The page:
Harlem was my home until about three years ago. As I was leaving the neighborhood, it was quickly changing. That was good and bad depending on the circumstance. As of now Harlem is no longer the largest African-American community in America. It's not something I think about especially since it's not my hood anymore.
A few weeks ago, I ended up in Harlem to review a new bar. My mission was to grab a few drinks then bounce. I only needed an hour or so to know if the bar was any good. I never would have thought that an outing to the new bar, Harlem Nights, would make me see Harlem in a different light.
Harlem Nights is a new bar-lounge in Central Harlem that has been around for only a few months. It's quickly becoming the hottest spot in the neighborhood. The owner of the bar, Claud Fatu, is a contractor by day. He has used his skills to give the bar the look and feel of a shabby chic cabin. According to Fatu everything in the bar has a story from the grand piano to the tree on the wall. The bar serves craft beers and cocktails. Depending on the night there is an open mic, DJ, or live music.
I wanted to know why Fatu would open up a spot in Harlem when he could have opened up a bar anywhere else in the city. After all, there is still a little stigma attached to Harlem. I didn't expect for him to bring up the big nasty g word: gentrification. Most Harlem residents are thrilled that he opened the bar while some folks are not so happy about it.
Harlem's history is that is has always been a neighborhood with a social and racial dialogue embedded into the community. It started during the days when Jews lived in Harlem alongside African Americans, then came the Harlem Renaissance, let's not forget the contributions to hip hop, and now there is the ongoing conversation about gentrification. I like to think of it as a neighborhood that is filled with people who disrupt the system and create their own.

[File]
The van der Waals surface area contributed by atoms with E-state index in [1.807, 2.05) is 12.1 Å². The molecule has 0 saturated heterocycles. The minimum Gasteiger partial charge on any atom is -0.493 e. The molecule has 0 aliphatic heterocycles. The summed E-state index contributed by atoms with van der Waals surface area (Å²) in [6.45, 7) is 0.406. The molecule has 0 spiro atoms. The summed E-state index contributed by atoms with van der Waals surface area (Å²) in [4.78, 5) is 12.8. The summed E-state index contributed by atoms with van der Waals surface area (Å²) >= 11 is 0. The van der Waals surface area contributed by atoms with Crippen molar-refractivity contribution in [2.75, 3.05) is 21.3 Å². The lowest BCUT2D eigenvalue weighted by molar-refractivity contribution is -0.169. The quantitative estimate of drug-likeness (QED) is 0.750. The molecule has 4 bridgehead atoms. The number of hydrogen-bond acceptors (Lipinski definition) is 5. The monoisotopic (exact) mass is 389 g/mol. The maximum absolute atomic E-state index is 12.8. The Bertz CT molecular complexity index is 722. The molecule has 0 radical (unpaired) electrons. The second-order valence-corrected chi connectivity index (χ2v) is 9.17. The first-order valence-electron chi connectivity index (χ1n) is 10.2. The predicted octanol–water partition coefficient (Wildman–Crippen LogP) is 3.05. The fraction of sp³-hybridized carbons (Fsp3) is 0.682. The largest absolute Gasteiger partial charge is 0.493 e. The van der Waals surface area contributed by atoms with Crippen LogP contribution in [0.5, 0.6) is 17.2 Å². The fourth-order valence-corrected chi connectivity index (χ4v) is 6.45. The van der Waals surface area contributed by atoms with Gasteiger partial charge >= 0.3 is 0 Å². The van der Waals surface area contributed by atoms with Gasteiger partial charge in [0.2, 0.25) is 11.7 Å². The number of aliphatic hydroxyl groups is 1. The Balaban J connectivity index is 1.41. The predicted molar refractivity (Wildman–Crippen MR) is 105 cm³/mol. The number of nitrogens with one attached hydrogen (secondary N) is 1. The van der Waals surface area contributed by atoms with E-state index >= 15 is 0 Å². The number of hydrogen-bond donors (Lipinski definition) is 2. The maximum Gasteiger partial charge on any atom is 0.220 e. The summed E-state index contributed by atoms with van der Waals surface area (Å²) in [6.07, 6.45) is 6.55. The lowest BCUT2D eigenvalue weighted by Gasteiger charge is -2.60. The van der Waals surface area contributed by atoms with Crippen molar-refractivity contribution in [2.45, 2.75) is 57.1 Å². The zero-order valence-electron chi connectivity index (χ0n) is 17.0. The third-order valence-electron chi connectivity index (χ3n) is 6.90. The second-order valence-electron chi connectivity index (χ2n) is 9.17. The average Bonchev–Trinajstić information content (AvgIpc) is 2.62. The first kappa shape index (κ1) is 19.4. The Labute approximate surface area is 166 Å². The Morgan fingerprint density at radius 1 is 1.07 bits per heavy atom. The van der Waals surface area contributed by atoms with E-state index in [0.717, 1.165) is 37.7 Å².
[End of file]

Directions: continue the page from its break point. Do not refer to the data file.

Harlem has afforded Fatu an opportunity to create the type of bar that he wants and on his own terms. He is fully aware of the social and economics dynamics which is why he also makes sure to employ people from the area. He wants to contribute to Harlem versus overthrow it.
The sassy bartender, Jenny, talked me into staying for the live music portion of the evening. Not only was the music on point, but it was one of the most diverse crowds that I have seen at an event in the city. Instead of staying at the bar for an hour, I stayed for about five hours. I didn't want to leave. The party was just getting started.
While Harlem Nights has fabulous drinks, good nosh, and hot music, there is something very special about the bar. It is full of endless possibilities and that is the essence of Harlem. The neighborhood will probably continue to change. Just know that Harlem Nights can offer you the heart and soul of the old days of Harlem, just with a new look.